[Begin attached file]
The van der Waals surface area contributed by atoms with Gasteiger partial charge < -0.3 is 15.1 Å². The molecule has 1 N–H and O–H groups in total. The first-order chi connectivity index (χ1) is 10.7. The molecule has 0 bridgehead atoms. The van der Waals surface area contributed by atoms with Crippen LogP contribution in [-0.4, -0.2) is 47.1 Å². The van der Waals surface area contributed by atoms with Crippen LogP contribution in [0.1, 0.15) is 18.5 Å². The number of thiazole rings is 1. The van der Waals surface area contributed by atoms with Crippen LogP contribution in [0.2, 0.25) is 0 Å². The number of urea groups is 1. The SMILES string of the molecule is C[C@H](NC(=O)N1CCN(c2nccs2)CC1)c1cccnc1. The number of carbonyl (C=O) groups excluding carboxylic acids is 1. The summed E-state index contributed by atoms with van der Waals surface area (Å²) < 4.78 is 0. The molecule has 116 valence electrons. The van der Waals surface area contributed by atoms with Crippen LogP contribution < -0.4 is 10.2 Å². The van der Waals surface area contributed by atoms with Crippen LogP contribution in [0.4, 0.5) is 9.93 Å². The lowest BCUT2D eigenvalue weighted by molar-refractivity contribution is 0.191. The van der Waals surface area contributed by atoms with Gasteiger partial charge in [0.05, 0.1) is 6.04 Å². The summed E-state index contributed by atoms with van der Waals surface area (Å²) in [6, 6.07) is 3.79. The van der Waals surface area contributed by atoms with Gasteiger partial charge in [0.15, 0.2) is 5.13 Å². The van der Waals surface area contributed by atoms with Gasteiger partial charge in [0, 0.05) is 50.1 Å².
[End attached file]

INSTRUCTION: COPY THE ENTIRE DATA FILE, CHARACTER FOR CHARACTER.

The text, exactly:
The van der Waals surface area contributed by atoms with Gasteiger partial charge < -0.3 is 15.1 Å². The molecule has 1 N–H and O–H groups in total. The first-order chi connectivity index (χ1) is 10.7. The molecule has 0 bridgehead atoms. The van der Waals surface area contributed by atoms with Crippen LogP contribution in [-0.4, -0.2) is 47.1 Å². The van der Waals surface area contributed by atoms with Crippen LogP contribution in [0.1, 0.15) is 18.5 Å². The number of thiazole rings is 1. The van der Waals surface area contributed by atoms with Crippen LogP contribution in [0.2, 0.25) is 0 Å². The number of urea groups is 1. The SMILES string of the molecule is C[C@H](NC(=O)N1CCN(c2nccs2)CC1)c1cccnc1. The number of carbonyl (C=O) groups excluding carboxylic acids is 1. The summed E-state index contributed by atoms with van der Waals surface area (Å²) < 4.78 is 0. The molecule has 116 valence electrons. The van der Waals surface area contributed by atoms with Crippen LogP contribution < -0.4 is 10.2 Å². The van der Waals surface area contributed by atoms with Crippen LogP contribution in [0.4, 0.5) is 9.93 Å². The lowest BCUT2D eigenvalue weighted by molar-refractivity contribution is 0.191. The van der Waals surface area contributed by atoms with Gasteiger partial charge in [0.05, 0.1) is 6.04 Å². The summed E-state index contributed by atoms with van der Waals surface area (Å²) in [6, 6.07) is 3.79. The van der Waals surface area contributed by atoms with Gasteiger partial charge in [0.15, 0.2) is 5.13 Å². The van der Waals surface area contributed by atoms with Gasteiger partial charge in [0, 0.05) is 50.1 Å².